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A novel PRF1 gene mutation in a fatal neonate case with type 2 familial hemophagocytic lymphohistiocytosis

Volume 57(1); January

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Clin Exp Pediatr > Volume 57(1); 2014
Kim, Shin, Sung, Kim, Jung, Ahn, Kim, Seo, Kang, Kim, Kim, Chang, and Park: A novel PRF1 gene mutation in a fatal neonate case with type 2 familial hemophagocytic lymphohistiocytosis


Hemophagocytic lymphohistiocytosis (HLH) occurs in the primary form (genetic or familial) or secondary form (acquired). The familial form of HLH (FHL) is a potentially fatal autosomal recessive disorder that occurs because of constitutional defects in cell-mediated cytotoxicity. Here, we report a fatal neonatal case of type 2 FHL (FHL2) that involved a novel frameshift mutation. Clinically, the newborn presented with severe sepsis-like features and required mechanical ventilation and continuous venovenous hemodiafiltration. Flow cytometry analysis showed marked HLH and complete absence of intracytoplasmic perforin expression in cytotoxic cells; therefore, we performed molecular genetic analyses for PRF1 mutations, which showed that the patient had a compound heterozygous mutation in PRF1, that is, c.65delC (p.Pro22Argfs*2) and c.1090_1091delCT (p.Leu364Glufs*93). Clinical and genetic assessments for FHL are required for neonates with refractory fever and progressive multiple organ failure, particularly when there is no evidence of microbiological or metabolic cause.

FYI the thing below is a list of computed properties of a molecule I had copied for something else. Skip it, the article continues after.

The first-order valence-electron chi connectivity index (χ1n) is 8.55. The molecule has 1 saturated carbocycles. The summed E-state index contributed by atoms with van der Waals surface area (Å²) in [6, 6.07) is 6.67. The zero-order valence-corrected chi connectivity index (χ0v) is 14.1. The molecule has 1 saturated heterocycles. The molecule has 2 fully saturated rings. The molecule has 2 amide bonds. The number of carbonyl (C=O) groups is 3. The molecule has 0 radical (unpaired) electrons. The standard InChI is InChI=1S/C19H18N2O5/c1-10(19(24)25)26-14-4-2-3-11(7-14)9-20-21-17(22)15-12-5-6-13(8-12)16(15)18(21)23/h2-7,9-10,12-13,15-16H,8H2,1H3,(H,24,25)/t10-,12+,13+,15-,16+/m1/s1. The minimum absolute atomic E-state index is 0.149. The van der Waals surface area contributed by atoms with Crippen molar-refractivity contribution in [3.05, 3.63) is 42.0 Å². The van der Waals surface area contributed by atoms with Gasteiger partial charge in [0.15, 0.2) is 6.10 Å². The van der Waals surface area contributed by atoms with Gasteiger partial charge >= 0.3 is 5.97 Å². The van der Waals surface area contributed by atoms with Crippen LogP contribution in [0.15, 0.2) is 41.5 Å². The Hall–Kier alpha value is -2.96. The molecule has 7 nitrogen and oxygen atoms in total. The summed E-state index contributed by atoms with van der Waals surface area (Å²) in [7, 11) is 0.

Hemophagocytic lymphohistiocytosis (HLH) is a hyperinflammatory disorder with clinical manifestations that include fever, organomegaly, and cytopenia1). HLH occurs either as a primary form (genetic or familial) or as a secondary form (acquired)2). The familial form of HLH (FHL) is a potentially fatal autosomal recessive disorder due to constitutionally defective cell-mediated cytotoxicity3). In particular, the onset of FHL is reported to be within one year after birth in 70% to 80% of the cases. Until now, five genetic loci for FHL (FHL1-FHL5) have been reported, involving the following four causative genes: PRF1 (FHL2), UNC13D (FHL3), STX11 (FHL4), and STXBP2 (FHL5)3). In this report, we describe a fatal case of FHL2 due to a novel PRF1 gene mutation in a newborn girl with severe clinical manifestations that mimicked severe sepsis.

Case report

The proband was a 29-day-old female infant who was admitted to our institution because of four days of mild fever and rapid breathing, moaning, and mottling. She was the second child of a nonconsanguineous couple, born at 38+4 weeks of gestation with a birth weight of 3,500 g. Family history revealed that her sister died at 28 days of age from sepsis with rapidly progressive clinical manifestations of acute hepatitis, gastrointestinal bleeding, and pulmonary hemorrhage. The initial neonatal course of the proband was not remarkable until she developed respiratory distress and uncontrolled fever on postnatal day 29. She subsequently experienced significant bleeding and bruising from coagulopathy and had hepatosplenomegaly. Her condition deteriorated, and she developed lactic acidosis, 22.38 mmol/L (normal range, 0.5-2.2 mmol/L), which required mechanical ventilation and continuous veno-venous hemodiafiltration (Fig. 1).
Leukopenia and anemia slowly developed along with thrombocytopenia. The 7th day of the admission, laboratory finding revealed leukocytes level at 4,010×103/µL, thrombocytes 28×103/µL, hemoglobin 9.7 g/dL, absolute neutropenic counts 960×103/µL, triglyceride 774 mg/dL, ferritin 165,000 ng/mL, fibrinogen 93 mg/dL.